Around the world and throughout history, the looting and trafficking of antiquities has flourished when civil society is weakened by conflict, economic crises, natural disasters, climate change, or pandemics. This criminal activity, closely linked to armed conflict and violent extremism, is inflicting grave harm, on both our world heritage and the legitimate market.
At the Antiquities Coalition (AC), we know that to disrupt this illicit trade, preventive actions or solutions require international cooperation.
In partnership with the Cultural Heritage Center in the U.S. Department of State’s Bureau of Educational and Cultural Affairs, the Bureau of Near Eastern Affairs, and the Embassy of Yemen, the AC convened a closed-door roundtable event on international and multilateral tools for safeguarding cultural heritage at risk at the National Museum of American Diplomacy on August 30, 2023. Following a presentation on an example of bilateral cooperation between the United States and the Republic of Yemen, the AC led a moderated discussion among representatives from governments, law enforcement, and the private sector.
A variety of solutions were discussed, including:
- Bilateral and multilateral agreements
- Cooperation to secure borders
- Information sharing and coordination among law enforcement agencies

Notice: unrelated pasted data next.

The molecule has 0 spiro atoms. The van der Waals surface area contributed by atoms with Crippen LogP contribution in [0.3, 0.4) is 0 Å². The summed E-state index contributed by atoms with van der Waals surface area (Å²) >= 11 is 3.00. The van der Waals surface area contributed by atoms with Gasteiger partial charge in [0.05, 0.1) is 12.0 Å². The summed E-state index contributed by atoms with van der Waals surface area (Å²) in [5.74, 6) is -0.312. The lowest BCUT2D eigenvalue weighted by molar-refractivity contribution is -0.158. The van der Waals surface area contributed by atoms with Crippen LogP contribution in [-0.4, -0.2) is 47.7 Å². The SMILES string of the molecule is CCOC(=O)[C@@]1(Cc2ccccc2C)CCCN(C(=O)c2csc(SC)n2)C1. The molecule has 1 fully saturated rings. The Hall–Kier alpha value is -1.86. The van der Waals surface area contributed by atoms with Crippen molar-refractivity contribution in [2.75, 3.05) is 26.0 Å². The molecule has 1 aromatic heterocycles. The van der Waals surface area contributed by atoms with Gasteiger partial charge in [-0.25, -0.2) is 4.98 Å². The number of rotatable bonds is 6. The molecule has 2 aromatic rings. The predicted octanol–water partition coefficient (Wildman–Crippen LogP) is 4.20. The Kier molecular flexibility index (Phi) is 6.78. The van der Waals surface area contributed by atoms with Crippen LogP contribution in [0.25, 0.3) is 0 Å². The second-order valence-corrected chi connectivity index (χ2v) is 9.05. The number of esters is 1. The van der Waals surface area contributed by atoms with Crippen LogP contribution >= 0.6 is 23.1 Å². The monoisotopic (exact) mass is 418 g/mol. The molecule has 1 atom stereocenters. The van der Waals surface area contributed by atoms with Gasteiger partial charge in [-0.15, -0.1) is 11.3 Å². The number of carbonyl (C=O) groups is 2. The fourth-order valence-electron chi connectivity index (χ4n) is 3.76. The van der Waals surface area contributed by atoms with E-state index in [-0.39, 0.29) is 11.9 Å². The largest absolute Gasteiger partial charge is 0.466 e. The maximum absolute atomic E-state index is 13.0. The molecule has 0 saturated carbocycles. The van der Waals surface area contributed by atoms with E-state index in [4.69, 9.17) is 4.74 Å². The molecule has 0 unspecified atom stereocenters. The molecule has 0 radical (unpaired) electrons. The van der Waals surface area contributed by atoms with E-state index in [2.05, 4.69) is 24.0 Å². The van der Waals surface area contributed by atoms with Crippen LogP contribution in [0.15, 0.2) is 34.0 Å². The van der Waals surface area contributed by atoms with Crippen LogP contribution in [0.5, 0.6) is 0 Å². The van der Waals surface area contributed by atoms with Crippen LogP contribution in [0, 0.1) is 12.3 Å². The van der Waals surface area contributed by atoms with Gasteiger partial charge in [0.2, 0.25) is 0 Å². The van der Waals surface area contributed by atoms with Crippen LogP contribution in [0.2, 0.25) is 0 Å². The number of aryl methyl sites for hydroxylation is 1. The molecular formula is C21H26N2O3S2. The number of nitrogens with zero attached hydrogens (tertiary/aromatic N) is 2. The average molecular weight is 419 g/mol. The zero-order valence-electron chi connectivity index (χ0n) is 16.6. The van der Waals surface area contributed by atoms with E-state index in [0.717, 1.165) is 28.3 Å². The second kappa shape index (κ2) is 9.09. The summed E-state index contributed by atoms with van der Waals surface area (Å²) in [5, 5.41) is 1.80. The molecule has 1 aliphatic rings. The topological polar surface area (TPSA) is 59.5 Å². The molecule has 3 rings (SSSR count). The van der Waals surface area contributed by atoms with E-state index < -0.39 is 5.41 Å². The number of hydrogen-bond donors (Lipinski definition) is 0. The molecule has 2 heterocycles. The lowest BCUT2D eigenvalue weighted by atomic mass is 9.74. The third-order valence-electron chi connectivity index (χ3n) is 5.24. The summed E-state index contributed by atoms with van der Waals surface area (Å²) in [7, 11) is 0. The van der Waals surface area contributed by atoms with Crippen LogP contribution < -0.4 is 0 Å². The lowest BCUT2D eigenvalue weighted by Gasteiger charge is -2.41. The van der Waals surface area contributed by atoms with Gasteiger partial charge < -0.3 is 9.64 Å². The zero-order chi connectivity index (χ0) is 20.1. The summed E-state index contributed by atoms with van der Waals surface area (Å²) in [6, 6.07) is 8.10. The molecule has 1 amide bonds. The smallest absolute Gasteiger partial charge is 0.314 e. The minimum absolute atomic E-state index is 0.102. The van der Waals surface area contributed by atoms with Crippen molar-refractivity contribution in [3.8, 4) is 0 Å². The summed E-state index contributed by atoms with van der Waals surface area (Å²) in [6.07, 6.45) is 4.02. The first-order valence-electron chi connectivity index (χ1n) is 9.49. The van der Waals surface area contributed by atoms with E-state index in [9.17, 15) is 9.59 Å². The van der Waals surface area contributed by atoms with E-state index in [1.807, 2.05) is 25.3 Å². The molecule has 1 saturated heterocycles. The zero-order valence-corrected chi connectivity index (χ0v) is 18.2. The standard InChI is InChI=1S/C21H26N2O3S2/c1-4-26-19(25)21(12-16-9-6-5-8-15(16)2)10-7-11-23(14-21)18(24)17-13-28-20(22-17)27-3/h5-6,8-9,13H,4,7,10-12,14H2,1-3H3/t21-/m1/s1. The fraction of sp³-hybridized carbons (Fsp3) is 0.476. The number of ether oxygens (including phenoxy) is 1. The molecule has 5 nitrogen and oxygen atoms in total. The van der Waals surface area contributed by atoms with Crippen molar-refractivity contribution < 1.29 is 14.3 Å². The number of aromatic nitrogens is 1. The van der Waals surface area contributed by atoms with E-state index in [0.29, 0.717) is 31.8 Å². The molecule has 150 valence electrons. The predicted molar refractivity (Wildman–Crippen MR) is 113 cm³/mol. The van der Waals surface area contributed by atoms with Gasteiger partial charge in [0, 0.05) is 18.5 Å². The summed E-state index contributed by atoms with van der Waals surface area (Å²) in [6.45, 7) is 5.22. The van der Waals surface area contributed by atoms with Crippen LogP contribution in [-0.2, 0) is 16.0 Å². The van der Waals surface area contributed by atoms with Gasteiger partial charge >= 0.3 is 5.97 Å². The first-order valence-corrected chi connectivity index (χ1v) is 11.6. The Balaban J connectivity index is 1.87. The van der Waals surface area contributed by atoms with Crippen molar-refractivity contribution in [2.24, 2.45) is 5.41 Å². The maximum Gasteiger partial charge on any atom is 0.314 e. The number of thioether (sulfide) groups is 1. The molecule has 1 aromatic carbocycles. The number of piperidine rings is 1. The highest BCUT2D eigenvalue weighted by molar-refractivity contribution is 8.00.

- Museum repatriation and loans
- Technical assistance
Following the conversation, the AC was pleased to attend the signing ceremony for a cultural property agreement between the United States and the Republic of Yemen. Speakers included His Excellency Mohammed Al-Hadhrami, Ambassador of the Republic of Yemen to the United States; Assistant Secretary of State for Educational and Cultural Affairs Lee Satterfield; U.S. Special Envoy for Yemen Tim Lenderking; and Dr. Zaydoon Zaid, Council of American Overseas Research Centers Senior Advisor for Cultural Heritage.
The AC applauds this agreement and looks forward to future efforts to combat the looting of cultural heritage and will continue to foster international dialogue and collaboration about the illicit trade of art and antiquities.